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Search Results: 1 - 10 of 203593 matches for " Roland P. Malhame "
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Consensus Algorithms and the Decomposition-Separation Theorem
Sadegh Bolouki,Roland P. Malhame
Mathematics , 2013,
Abstract: Convergence properties of time inhomogeneous Markov chain based discrete and continuous time linear consensus algorithms are analyzed. Provided that a so-called infinite jet flow property is satisfied by the underlying chains, necessary conditions for both consensus and multiple consensus are established. A recenet extension by Sonin of the classical Kolmogorov-Doeblin decomposition-separation for homogeneous Markov chains to the inhomogeneous case is then employed to show that the obtained necessary conditions are also sufficient when the chain is of Class P*, as defined by Touri and Nedic. It is also shown that Sonin's theorem leads to a rediscovery and generalization of most of the existing related consensus results in the literature.
Linear Consensus Algorithms Based on Balanced Asymmetric Chains
Sadegh Bolouki,Roland P. Malhame
Mathematics , 2012,
Abstract: Multi agent consensus algorithms with update steps based on so-called balanced asymmetric chains, are analyzed. For such algorithms it is shown that (i) the set of accumulation points of states is finite, (ii) the asymptotic unconditional occurrence of single consensus or multiple consensuses is directly related to the property of absolute infinite flow for the underlying update chain. The results are applied to well known consensus models.
Theorems about Ergodicity and Class-Ergodicity of Chains with Applications in Known Consensus Models
Sadegh Bolouki,Roland P. Malhame
Mathematics , 2012,
Abstract: In a multi-agent system, unconditional (multiple) consensus is the property of reaching to (multiple) consensus irrespective of the instant and values at which states are initialized. For linear algorithms, occurrence of unconditional (multiple) consensus turns out to be equivalent to (class-) ergodicity of the transition chain (A_n). For a wide class of chains, chains with so-called balanced asymmetry property, necessary and sufficient conditions for ergodicity and class-ergodicity are derived. The results are employed to analyze the limiting behavior of agents' states in the JLM model, the Krause model, and the Cucker-Smale model. In particular, unconditional single or multiple consensus occurs in all three models. Moreover, a necessary and sufficient condition for unconditional consensus in the JLM model and a sufficient condition for consensus in the Cucker-Smale model are obtained.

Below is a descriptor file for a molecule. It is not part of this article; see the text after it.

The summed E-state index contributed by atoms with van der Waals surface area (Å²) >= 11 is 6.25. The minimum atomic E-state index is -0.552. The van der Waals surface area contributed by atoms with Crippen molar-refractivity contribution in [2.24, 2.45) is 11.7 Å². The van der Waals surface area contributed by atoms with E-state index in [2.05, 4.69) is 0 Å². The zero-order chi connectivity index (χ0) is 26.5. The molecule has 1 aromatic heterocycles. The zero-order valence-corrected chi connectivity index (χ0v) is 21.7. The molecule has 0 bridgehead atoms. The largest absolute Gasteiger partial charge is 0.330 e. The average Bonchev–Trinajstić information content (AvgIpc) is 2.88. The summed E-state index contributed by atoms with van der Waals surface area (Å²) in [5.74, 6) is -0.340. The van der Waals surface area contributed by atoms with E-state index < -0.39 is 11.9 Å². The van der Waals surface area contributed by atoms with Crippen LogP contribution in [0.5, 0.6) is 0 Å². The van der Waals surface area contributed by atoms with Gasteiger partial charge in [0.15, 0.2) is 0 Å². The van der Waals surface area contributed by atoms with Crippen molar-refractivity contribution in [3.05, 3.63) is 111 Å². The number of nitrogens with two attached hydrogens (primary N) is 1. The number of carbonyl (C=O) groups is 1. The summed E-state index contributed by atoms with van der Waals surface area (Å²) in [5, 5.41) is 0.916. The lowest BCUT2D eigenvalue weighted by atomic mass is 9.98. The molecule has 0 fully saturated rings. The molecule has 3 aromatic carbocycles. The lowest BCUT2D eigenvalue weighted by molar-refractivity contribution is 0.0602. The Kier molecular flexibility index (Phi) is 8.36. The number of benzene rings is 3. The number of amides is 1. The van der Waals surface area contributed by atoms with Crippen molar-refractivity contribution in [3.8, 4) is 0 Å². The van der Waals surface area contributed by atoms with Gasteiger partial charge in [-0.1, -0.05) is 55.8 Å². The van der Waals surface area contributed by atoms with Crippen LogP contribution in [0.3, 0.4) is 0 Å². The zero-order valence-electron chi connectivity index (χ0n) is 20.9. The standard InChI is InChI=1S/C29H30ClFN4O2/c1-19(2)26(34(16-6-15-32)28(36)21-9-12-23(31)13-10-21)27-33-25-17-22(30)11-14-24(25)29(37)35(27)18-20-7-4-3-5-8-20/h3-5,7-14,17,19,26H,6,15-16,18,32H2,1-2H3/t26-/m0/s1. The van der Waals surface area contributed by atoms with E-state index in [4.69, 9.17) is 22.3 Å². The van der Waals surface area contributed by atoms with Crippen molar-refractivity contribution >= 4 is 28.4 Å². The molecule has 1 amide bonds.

Eminence Grise Coalitions: On the Shaping of Public Opinion
Sadegh Bolouki,Roland P. Malhame,Milad Siami,Nader Motee
Mathematics , 2014,
Abstract: We consider a network of evolving opinions. It includes multiple individuals with first-order opinion dynamics defined in continuous time and evolving based on a general exogenously defined time-varying underlying graph. In such a network, for an arbitrary fixed initial time, a subset of individuals forms an eminence grise coalition, abbreviated as EGC, if the individuals in that subset are capable of leading the entire network to agreeing on any desired opinion, through a cooperative choice of their own initial opinions. In this endeavor, the coalition members are assumed to have access to full profile of the underlying graph of the network as well as the initial opinions of all other individuals. While the complete coalition of individuals always qualifies as an EGC, we establish the existence of a minimum size EGC for an arbitrary time-varying network; also, we develop a non-trivial set of upper and lower bounds on that size. As a result, we show that, even when the underlying graph does not guarantee convergence to a global or multiple consensus, a generally restricted coalition of agents can steer public opinion towards a desired global consensus without affecting any of the predefined graph interactions, provided they can cooperatively adjust their own initial opinions. Geometric insights into the structure of EGC's are given. The results are also extended to the discrete time case where the relation with Decomposition-Separation Theorem is also made explicit.
Addressing the Quantitative and Qualitative: A View to Complementarity—From the Synaptic to the Social  [PDF]
James Giordano, P. Justin Rossi, Roland Benedikter
Open Journal of Philosophy (OJPP) , 2013, DOI: 10.4236/ojpp.2013.34A001
Abstract: History and anthropology reveal the perdurable human characteristic of attempting to create and employ some form of quantifiable representation of the qualitative aspects of life and the natural world. The recent revolution in the ability to quantify neurobiological processes through advanced neurotechnologies, and the announcement of comprehensive mapping of neuronal pathways as priorities both within the United States (e.g. the Brain Research through Advancing Innovative Neurotechnology, BRAIN, Initiative), and internationally (e.g. the European Union’s Human Brain Project) call forth questions about how data, both quantitative and qualitative, can and should be leveraged to sustain neuroscientific research and related applications that are ethically sound, technically viable, and socially relevant. As neuroscience evermore gains influence in medical, public, economic and political spheres, it will be important to ask (early and iteratively) what such science—as a human endeavor—seeks to achieve, and how the methods selected (whether quantitative, qualitative, or some combination thereof) may help to realize such goals. In this paper we explore potential sources of tension, alignment, and integration with respect to the quantitative and qualitative domains of neuroscientific research, its influence upon society, and the role that the field of neuroethics can—and arguably should—play in rendering balance to the use of neuroscientific knowledge as both lens into the brain, and mirror upon human thought and action. Ultimately, we propose a stance of complementarity with a view toward maximizing the benefits of both the quantitative and qualitative domains.
Wardrobe Malfunctions and the Measurement of Internet Behaviour  [PDF]
Roland Pfister
Psychology (PSYCH) , 2011, DOI: 10.4236/psych.2011.23042